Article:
You can get all kinds of travel deals these days. You can get a seat on a plane for less than what you would pay for lunch, or a seat that will cost you a year’s savings. But regardless of how much you pay to make your life easy, you sometimes pull the short straw. And that means flight delays, cancellations, airport closures, and so on. I’ve had it all, and I’ve heard it all. But I’ve recently started to think that these journeys have been some of the best I’ve ever had in my life. Because this is when I find the ultimate joy. It’s not in arriving but in the travelling itself: finding C between A to B.
Of course, I do not wish to have these things happening to me all the time, but when they happen, they happen. Just thinking about where the unexpected can take me makes my adrenaline rise. To put it in a different way, the problem gives me what I ultimately want from travelling: adventure.
So, suddenly, there’s a problem. But you soon realise that problems in travelling can’t be solved with a click of your fingers. You can try as hard as you want, but you are not going to force an airline to fly on time when the inbound aircraft is 4 hours late. I have to resign myself to the problem, but this is ultimately a ticket to adventure, and the chances are that the person sitting next to you may also have the same “ticket”.
This is where problems find a solution. Meeting other people with problems result in a unique chemistry of good conversations and good laughs. I once had to sit in Montreal airport for 4 hours and then, after I heard that the flight to London Heathrow was cancelled, even 6 more. But it’s at times like that when people open up with many different personal stories. In a way, exploring the lives of international strangers is a big adventure in itself. I always need those extra hours to deflect myself from travelling from A to B to create C and D along the way: to listen to the lives of others, with maybe a drink or two to help the story along. When I think of the stories that I’ve heard at airports, these are the best, and they are the only kind that result from delayed inbound aircraft, technical problems, too much snow on the runway or whatever reason you hear from the loudspeaker. Out of all the travelling I have done, these are my favourite moments.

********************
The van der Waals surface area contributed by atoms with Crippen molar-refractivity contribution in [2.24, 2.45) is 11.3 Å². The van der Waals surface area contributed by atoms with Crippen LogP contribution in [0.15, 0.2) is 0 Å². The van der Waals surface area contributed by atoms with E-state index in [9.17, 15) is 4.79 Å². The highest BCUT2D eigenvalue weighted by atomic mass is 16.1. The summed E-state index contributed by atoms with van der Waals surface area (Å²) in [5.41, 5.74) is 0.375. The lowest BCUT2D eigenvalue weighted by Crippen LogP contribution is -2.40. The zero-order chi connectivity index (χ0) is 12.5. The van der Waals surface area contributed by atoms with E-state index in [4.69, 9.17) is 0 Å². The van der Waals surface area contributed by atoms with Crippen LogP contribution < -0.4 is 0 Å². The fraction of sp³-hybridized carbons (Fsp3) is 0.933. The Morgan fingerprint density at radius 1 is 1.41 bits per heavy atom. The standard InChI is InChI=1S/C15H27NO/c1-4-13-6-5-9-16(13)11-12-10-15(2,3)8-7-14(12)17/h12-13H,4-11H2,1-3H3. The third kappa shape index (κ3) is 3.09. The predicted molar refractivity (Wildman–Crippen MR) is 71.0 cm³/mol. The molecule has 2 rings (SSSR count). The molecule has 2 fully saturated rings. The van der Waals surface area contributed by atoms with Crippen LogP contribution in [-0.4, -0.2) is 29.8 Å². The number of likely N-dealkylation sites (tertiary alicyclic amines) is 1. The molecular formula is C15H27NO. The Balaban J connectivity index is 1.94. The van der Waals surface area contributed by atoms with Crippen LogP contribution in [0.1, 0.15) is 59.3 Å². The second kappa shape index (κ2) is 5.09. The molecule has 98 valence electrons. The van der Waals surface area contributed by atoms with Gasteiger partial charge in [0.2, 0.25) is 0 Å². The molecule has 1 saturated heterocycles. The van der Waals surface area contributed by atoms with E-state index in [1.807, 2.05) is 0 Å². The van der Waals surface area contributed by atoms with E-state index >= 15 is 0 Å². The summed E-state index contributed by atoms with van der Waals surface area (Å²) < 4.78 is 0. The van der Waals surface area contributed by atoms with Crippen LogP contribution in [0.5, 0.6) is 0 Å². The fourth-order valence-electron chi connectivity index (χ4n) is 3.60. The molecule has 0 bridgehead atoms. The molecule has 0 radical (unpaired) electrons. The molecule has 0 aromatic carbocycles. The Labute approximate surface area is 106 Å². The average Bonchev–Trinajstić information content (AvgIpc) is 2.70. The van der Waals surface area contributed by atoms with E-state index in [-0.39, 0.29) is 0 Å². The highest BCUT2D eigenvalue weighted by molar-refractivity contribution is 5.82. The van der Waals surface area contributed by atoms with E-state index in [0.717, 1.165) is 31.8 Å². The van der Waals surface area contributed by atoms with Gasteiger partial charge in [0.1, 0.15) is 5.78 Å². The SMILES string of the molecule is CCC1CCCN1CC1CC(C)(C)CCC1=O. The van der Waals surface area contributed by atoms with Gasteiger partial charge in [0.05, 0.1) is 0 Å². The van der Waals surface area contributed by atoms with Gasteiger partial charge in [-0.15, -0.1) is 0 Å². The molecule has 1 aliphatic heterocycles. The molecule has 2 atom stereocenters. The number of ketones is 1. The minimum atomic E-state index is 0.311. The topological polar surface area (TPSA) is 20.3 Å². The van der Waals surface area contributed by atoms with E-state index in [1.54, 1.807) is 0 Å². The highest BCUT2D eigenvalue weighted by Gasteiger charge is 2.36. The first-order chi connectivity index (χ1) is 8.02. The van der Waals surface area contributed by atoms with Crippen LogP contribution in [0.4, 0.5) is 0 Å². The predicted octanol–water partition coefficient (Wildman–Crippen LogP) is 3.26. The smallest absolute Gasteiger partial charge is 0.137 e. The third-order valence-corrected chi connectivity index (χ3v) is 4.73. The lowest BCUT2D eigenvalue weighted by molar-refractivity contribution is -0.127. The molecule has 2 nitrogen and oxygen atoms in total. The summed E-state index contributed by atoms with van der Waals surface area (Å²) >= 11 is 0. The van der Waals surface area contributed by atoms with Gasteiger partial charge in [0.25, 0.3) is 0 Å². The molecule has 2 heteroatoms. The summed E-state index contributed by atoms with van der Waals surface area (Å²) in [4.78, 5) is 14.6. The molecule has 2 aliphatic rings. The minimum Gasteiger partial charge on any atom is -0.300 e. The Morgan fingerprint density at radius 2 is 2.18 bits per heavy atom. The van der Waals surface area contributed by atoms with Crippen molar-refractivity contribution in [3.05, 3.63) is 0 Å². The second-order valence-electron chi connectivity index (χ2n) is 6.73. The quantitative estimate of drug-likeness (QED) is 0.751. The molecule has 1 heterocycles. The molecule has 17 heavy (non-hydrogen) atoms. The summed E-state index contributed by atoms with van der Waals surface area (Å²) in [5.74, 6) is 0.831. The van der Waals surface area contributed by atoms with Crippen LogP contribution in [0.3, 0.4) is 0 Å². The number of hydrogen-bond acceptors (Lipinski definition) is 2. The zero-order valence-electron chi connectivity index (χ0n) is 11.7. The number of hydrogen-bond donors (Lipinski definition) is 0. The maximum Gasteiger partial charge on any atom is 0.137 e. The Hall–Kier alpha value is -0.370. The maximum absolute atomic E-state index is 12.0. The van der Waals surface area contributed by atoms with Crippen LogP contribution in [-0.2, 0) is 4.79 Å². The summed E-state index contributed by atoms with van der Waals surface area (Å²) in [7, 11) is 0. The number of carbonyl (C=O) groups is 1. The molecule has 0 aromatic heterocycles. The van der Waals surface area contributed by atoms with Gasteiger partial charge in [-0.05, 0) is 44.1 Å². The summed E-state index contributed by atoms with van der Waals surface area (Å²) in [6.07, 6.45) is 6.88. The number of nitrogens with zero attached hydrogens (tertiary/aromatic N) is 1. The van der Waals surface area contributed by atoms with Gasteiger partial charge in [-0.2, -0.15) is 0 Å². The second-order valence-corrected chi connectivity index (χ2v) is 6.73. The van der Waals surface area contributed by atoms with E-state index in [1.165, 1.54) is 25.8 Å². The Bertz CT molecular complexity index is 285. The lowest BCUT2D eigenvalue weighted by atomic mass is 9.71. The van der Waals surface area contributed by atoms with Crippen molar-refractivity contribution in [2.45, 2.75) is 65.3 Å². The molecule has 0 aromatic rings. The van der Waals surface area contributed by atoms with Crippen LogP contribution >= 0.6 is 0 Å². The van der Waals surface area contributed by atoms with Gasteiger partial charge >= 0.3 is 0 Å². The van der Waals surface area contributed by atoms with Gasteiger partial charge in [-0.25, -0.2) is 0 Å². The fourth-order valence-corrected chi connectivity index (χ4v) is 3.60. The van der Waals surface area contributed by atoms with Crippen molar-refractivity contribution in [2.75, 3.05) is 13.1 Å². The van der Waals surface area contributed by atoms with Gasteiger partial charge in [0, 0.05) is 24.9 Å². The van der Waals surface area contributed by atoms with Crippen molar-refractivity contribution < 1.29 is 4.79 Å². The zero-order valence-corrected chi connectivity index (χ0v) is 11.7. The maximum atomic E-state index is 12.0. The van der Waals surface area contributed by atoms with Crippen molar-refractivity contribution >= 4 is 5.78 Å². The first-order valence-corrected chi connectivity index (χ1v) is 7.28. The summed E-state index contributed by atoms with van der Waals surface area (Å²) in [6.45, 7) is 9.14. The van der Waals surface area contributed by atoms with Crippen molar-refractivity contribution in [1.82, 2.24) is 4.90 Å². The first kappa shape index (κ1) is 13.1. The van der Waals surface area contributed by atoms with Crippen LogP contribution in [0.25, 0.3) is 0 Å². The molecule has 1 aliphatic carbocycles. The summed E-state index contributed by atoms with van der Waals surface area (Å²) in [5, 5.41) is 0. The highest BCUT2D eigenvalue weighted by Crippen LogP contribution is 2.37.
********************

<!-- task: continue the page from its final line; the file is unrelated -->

Tomohiro Harada started travelling on his own when he was 10 years old and gradually started to find out that there was more joy in travelling than in reaching the final destination. Tomohiro comes from Tokyo, but has studied in Christchurch, New Zealand, and in Sydney, Australia. He currently studies in Scotland but he lets airplanes take him everywhere, just to enjoy and look for C in between A and B.